The comment by Frieder Ladisch suggests to me that considering exponents may be relevant. Suppose that we generalize Stefan Kohl's function $f_p(n)$ as follows:

Definition: Fix a prime $p$ and an exponent $e$. Let $F(p,e,n)$ be the smallest integer such that there is a group of order $p^{F(p,e,n)}$ which contains isomorphic copies of every group of order $p^n$ and exponent $p^e$.

Lemma: Then $\max_{1\leq e\leq n} F(p,e,n)\leq f_p(n)\leq \sum_{e=1}^n F(p,e,n)$ for all $n\geq1$ and all primes $p$.

Proof: The upper bound is obtained by considering direct products, and the lower bound is easy.

Clearly $F(p,n,n)=n$ and $F(2,1,n)=n$ as a group order $p^n$ and exponent $p^e$ is cyclic if $n=e$, and is elementary abelian if $p=2$ and $e=1$. A very wild guess is that the asymptotic size of $f_p(n)$ as $n\to\infty$ is governed by $F(p,1,n)$ for $p>2$, and $F(2,2,n)$ for $p=2$.

It is unclear to me how helpful wreath products are. Suppose that $G(p,e,n)$ is a $p$-group that contains isomorphic copies of every group of order $p^n$ and exponent $p^e$. I claim (without proof) that the $p$-group $G(p,e_2,n_2)\;{\rm wr}\;G(p,e_1,n_1)$ contains isomorphic copies of every group of order $p^{n_1+n_2}$ and exponent $p^{e_1+e_2}$. This gives the upper-bound $$F(p,e_1+e_2,n_1+n_2)\leq F(p,e_2,n_2)p^{F(p,\,e_1,\,n_1)}+F(p,e_1,n_1).$$ In terms of the previous discussion, a Sylow $p$-subgroup of $S_{p^e}$ or ${\rm GL}(e+1,p)$ has exponent $e$.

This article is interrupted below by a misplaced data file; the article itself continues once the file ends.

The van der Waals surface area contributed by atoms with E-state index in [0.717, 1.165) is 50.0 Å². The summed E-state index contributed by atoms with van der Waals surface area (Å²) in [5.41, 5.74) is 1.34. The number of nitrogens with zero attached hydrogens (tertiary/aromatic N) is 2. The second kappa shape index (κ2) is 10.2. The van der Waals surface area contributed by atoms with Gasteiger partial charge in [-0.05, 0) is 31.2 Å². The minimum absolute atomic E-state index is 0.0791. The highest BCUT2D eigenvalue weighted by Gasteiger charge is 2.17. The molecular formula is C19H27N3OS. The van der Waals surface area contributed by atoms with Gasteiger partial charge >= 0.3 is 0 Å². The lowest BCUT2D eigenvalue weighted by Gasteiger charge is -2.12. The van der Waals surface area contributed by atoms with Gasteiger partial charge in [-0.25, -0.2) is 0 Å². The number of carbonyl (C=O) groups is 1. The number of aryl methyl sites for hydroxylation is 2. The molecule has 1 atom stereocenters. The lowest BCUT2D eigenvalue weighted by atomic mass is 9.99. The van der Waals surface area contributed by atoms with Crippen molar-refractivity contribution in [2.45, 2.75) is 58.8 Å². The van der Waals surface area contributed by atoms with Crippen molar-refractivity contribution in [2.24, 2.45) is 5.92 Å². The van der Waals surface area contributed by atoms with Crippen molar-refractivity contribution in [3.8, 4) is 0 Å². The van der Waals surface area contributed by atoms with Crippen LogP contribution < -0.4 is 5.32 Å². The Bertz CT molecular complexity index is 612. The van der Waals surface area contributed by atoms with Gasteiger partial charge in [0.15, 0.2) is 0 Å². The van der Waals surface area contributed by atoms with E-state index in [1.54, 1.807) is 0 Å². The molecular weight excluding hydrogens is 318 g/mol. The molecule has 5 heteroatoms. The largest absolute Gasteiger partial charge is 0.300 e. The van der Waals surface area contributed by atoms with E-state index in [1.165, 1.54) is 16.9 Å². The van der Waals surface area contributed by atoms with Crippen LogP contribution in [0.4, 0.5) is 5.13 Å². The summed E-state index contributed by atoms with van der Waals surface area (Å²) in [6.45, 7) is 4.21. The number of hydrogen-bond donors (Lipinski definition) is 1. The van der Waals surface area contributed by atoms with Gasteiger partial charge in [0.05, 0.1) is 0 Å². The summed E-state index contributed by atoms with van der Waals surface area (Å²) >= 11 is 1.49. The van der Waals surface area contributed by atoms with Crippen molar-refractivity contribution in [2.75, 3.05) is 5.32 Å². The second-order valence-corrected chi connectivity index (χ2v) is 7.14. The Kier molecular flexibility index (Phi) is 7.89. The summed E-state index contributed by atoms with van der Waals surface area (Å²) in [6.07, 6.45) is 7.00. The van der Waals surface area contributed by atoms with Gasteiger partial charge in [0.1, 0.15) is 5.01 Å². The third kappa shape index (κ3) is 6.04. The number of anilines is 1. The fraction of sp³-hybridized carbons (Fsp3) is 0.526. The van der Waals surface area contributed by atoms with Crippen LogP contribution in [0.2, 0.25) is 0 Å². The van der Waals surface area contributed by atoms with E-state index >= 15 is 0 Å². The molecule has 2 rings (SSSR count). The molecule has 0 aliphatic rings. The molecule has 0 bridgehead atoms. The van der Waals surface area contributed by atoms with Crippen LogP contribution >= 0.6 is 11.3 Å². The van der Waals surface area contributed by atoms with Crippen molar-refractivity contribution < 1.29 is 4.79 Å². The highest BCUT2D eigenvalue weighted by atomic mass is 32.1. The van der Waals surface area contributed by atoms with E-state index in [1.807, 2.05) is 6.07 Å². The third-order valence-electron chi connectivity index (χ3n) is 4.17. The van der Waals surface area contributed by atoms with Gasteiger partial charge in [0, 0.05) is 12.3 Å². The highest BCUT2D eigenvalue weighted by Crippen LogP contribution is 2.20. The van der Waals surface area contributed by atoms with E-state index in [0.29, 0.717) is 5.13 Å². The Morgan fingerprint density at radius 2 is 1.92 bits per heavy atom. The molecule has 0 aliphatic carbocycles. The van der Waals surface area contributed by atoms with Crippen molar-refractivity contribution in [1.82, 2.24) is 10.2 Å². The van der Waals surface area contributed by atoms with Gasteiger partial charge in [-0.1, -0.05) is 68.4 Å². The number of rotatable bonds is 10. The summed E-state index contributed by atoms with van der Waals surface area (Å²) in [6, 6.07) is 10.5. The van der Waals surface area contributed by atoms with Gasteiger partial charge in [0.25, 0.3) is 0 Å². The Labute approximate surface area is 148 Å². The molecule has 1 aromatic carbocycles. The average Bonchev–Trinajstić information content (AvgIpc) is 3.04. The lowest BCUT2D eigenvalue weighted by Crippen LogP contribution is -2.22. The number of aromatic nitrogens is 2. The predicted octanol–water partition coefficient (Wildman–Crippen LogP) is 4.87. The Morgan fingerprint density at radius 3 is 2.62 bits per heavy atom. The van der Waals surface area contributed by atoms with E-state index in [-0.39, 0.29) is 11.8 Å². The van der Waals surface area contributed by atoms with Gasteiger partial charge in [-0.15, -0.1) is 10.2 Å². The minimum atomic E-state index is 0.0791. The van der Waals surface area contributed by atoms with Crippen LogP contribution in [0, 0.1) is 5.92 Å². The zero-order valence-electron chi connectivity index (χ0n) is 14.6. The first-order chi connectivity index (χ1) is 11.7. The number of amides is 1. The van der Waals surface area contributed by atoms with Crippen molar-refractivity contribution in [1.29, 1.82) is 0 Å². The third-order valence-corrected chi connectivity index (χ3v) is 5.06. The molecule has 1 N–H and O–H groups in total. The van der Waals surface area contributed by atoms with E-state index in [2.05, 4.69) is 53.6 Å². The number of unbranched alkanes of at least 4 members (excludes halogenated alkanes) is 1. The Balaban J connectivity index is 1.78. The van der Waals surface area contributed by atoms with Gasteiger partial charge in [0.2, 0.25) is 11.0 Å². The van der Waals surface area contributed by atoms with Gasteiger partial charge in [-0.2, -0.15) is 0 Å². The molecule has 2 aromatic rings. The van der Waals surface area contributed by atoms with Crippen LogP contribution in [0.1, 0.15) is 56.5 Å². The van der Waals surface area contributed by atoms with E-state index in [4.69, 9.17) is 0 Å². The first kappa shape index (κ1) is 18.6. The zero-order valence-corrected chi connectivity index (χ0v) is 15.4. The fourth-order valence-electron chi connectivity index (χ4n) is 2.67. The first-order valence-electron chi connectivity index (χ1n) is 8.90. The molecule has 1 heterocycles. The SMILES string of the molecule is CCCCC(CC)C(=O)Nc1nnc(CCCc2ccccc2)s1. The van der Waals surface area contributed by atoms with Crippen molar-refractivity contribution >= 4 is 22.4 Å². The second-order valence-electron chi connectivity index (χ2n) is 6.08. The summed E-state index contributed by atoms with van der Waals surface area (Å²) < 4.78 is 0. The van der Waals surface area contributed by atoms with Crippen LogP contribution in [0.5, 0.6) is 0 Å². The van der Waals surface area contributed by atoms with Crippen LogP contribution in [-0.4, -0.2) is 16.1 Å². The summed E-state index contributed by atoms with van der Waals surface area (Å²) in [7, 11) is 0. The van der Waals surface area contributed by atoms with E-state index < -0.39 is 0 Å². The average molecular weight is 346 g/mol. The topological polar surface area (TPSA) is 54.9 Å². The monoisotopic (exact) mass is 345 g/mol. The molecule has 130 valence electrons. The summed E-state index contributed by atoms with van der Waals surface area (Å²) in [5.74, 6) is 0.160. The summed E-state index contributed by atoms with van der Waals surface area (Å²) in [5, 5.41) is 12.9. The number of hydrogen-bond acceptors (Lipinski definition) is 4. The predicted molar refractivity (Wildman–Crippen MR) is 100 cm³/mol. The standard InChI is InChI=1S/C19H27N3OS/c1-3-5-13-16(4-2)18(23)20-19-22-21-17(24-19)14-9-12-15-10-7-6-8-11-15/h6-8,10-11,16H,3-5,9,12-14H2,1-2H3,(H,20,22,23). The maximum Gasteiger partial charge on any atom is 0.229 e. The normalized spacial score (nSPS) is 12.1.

• Am I right that your upper bound on $F(p,2e,2n)$ is larger than $p^{F(p,e,n)}$? -- If so, I think this gives hardly an improvement to what we already know. – Stefan Kohl Jan 2 '14 at 11:16
• The claim by Frieder that "modular representation theory will not be of much help" may not be correct because Nick Gill's dimension $x$ now depends on the exponent $e$. You are right that the wreath product bound is weak. – Glasby Jan 2 '14 at 13:44

Each finite $p$-group $H$ may be embedded in the Frattini subgroup of an appropriate $p$-group $G$ (for example, $G=H \wr C_p$; here $d(G)\le d(H)+1$. Then for this $G$, the Frattini subgroup $\Phi(G)$ contains a subgroup which is isomorphic to $H$.)

Problem. Is it true that one can choose $G$ so that $d(G)=2$?

Yakov

• What is the appropriate $p$-group, then? Also, please put dollar signs around your math (use the edit button). – Sebastian Goette Dec 19 '15 at 17:05
• If you have a new question, please ask it by clicking the Ask Question button. Include a link to this question if it helps provide context. – Stefan Kohl Dec 19 '15 at 18:56
• I am not sure what appropriate means here. However, every $p$-group can be embedded in the Nottingham group (which is $2$-generated for $p>2$). Thus, can be embedded in a finite quotient of it. I am quite sure that embedding it in the Frattini subgroup is not an issue. This will also give some answer to the original question. – Yiftach Barnea Dec 19 '15 at 22:36
• If the "problem" is meant to be a Socratic question, then it would probably be less confusing if rephrased as a declarative sentence. – Todd Trimble Jun 21 '16 at 0:33